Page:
But it’s in his instrumental works that Byrd’s ebullience really takes form and flight (perhaps not a surprise, given his proclivities on the Lincoln Cathedral organ), often allied to a fondness for popular tunes. His Browning variations on ‘The leaves be green’, his keyboard Ut re mi fa sol la for three hands with ‘The Woods so Wild’ and ‘The Shaking of the Sheets’ woven through it, Walsingham (a set of variations on the Elizabethan song ‘Have with you to Walsingham’) and his first G-minor six-part consort fantasia, where the music builds from austere beginnings to the appearance of ‘Greensleeves’ in the upper two parts, all speak of a composer most at ease with and interested in the intellectual challenge and gamesmanship of pure musical composition, as well as a good tune. Even more striking is the dazzling virtuosity of John come kiss me now or his other fantasia on Ut re mi sa sol la but perhaps nowhere is this better exemplified than in The bells, an astonishing feat of Renaissance minimalism where Byrd builds a towering musical edifice over the simplest of repeating patterns, two adjacent notes in the bass, representing the titular bells.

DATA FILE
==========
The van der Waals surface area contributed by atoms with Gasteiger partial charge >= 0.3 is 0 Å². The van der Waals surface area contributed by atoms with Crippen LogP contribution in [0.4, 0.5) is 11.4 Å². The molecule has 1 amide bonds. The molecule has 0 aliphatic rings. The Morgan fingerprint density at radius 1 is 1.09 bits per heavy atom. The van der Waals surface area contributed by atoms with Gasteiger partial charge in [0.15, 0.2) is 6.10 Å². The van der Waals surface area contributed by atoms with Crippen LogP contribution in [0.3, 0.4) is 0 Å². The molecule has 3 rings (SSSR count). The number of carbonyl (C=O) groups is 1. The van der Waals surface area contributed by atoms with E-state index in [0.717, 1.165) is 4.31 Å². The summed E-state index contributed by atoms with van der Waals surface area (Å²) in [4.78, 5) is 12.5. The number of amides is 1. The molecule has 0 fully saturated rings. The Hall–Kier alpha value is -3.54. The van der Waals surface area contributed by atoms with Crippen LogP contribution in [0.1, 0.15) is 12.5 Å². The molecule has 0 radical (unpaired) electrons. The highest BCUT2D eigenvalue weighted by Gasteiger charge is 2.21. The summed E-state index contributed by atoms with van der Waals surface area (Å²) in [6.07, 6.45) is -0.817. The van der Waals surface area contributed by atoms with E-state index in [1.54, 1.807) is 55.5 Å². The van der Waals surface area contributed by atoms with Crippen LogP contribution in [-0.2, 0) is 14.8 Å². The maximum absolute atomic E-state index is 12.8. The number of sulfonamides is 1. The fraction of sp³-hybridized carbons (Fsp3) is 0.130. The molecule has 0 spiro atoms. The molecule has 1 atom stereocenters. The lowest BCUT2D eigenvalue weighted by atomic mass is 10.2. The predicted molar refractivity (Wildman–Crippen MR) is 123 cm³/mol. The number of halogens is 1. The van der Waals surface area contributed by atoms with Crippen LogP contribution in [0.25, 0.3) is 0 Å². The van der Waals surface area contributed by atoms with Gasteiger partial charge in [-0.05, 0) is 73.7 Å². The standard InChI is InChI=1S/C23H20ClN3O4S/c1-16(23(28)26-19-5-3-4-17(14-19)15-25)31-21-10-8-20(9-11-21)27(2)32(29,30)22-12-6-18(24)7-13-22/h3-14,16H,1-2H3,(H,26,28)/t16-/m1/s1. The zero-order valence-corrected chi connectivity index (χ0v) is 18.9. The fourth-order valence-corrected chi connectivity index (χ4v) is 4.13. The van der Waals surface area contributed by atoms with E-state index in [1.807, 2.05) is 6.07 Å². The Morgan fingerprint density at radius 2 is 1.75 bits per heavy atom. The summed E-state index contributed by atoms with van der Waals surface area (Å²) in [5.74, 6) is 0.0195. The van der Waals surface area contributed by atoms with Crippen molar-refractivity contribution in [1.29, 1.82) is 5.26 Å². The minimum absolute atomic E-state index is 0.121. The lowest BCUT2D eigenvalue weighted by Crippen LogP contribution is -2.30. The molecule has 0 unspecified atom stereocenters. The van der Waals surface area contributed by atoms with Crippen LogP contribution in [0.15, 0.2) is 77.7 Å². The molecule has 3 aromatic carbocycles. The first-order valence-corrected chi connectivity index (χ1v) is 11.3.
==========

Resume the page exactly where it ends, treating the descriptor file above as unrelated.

While other examples in other genres – outliers like Haec dies and Praise our Lord, all ye gentiles, Laudibus in sanctis or This sweet and merry month of May – can be found, it’s arguably in his instrumental works that Byrd really lets his hair down and finds his happy place. Freed of the weight of meaning and dogma of both his faith and courtly convention and allowed simply to indulge in the joy of music for its own sake, he reveals, as Cosmo Brown would have it, his inner ‘honky-tonk monkeyshine’, or as his contemporary John Baldwin wrote ‘with fingers and with pen he hath not now his peer’, and if not an outright laugh, then certainly a wry smile.

Rory McCleery is Founder and Artistic Director of The Marian Consort.


Rory McCleery